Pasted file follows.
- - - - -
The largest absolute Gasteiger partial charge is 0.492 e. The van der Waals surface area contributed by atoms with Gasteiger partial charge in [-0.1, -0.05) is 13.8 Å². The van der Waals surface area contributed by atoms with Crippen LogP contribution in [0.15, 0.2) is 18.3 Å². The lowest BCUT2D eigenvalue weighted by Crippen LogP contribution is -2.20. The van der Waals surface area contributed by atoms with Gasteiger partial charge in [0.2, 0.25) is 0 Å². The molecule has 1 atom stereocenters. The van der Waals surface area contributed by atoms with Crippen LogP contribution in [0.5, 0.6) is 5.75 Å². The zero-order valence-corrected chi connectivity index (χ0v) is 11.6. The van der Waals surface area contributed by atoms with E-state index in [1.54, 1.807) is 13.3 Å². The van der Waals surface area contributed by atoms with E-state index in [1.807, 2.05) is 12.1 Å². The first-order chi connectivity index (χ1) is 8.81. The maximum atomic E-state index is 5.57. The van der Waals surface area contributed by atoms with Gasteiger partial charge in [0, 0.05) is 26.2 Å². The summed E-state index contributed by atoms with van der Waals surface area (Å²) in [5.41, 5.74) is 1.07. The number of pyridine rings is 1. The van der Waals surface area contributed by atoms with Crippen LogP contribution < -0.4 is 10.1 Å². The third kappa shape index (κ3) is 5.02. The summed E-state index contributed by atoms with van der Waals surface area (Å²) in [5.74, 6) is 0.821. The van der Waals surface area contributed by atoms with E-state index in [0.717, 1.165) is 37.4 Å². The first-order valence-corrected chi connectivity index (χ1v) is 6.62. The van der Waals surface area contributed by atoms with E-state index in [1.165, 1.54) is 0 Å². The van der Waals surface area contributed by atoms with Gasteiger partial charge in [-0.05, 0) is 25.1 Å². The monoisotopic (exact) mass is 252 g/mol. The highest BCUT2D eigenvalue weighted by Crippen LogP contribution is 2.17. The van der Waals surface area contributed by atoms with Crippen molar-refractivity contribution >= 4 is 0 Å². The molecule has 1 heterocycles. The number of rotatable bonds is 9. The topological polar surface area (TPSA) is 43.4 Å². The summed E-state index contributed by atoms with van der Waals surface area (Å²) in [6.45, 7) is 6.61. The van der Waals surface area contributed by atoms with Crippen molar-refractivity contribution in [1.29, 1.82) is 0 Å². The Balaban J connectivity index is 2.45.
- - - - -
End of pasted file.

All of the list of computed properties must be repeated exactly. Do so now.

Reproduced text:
The largest absolute Gasteiger partial charge is 0.492 e. The van der Waals surface area contributed by atoms with Gasteiger partial charge in [-0.1, -0.05) is 13.8 Å². The van der Waals surface area contributed by atoms with Crippen LogP contribution in [0.15, 0.2) is 18.3 Å². The lowest BCUT2D eigenvalue weighted by Crippen LogP contribution is -2.20. The van der Waals surface area contributed by atoms with Gasteiger partial charge in [0.2, 0.25) is 0 Å². The molecule has 1 atom stereocenters. The van der Waals surface area contributed by atoms with Crippen LogP contribution in [0.5, 0.6) is 5.75 Å². The zero-order valence-corrected chi connectivity index (χ0v) is 11.6. The van der Waals surface area contributed by atoms with E-state index in [1.54, 1.807) is 13.3 Å². The van der Waals surface area contributed by atoms with E-state index in [1.807, 2.05) is 12.1 Å². The first-order chi connectivity index (χ1) is 8.81. The maximum atomic E-state index is 5.57. The van der Waals surface area contributed by atoms with Gasteiger partial charge in [0, 0.05) is 26.2 Å². The summed E-state index contributed by atoms with van der Waals surface area (Å²) in [5.41, 5.74) is 1.07. The number of pyridine rings is 1. The van der Waals surface area contributed by atoms with Crippen LogP contribution < -0.4 is 10.1 Å². The third kappa shape index (κ3) is 5.02. The summed E-state index contributed by atoms with van der Waals surface area (Å²) in [5.74, 6) is 0.821. The van der Waals surface area contributed by atoms with E-state index in [0.717, 1.165) is 37.4 Å². The first-order valence-corrected chi connectivity index (χ1v) is 6.62. The van der Waals surface area contributed by atoms with E-state index in [1.165, 1.54) is 0 Å². The van der Waals surface area contributed by atoms with Gasteiger partial charge in [-0.05, 0) is 25.1 Å². The monoisotopic (exact) mass is 252 g/mol. The highest BCUT2D eigenvalue weighted by Crippen LogP contribution is 2.17. The van der Waals surface area contributed by atoms with Crippen molar-refractivity contribution >= 4 is 0 Å². The molecule has 1 heterocycles. The number of rotatable bonds is 9. The topological polar surface area (TPSA) is 43.4 Å². The summed E-state index contributed by atoms with van der Waals surface area (Å²) in [6.45, 7) is 6.61. The van der Waals surface area contributed by atoms with Crippen molar-refractivity contribution in [1.29, 1.82) is 0 Å². The Balaban J connectivity index is 2.45.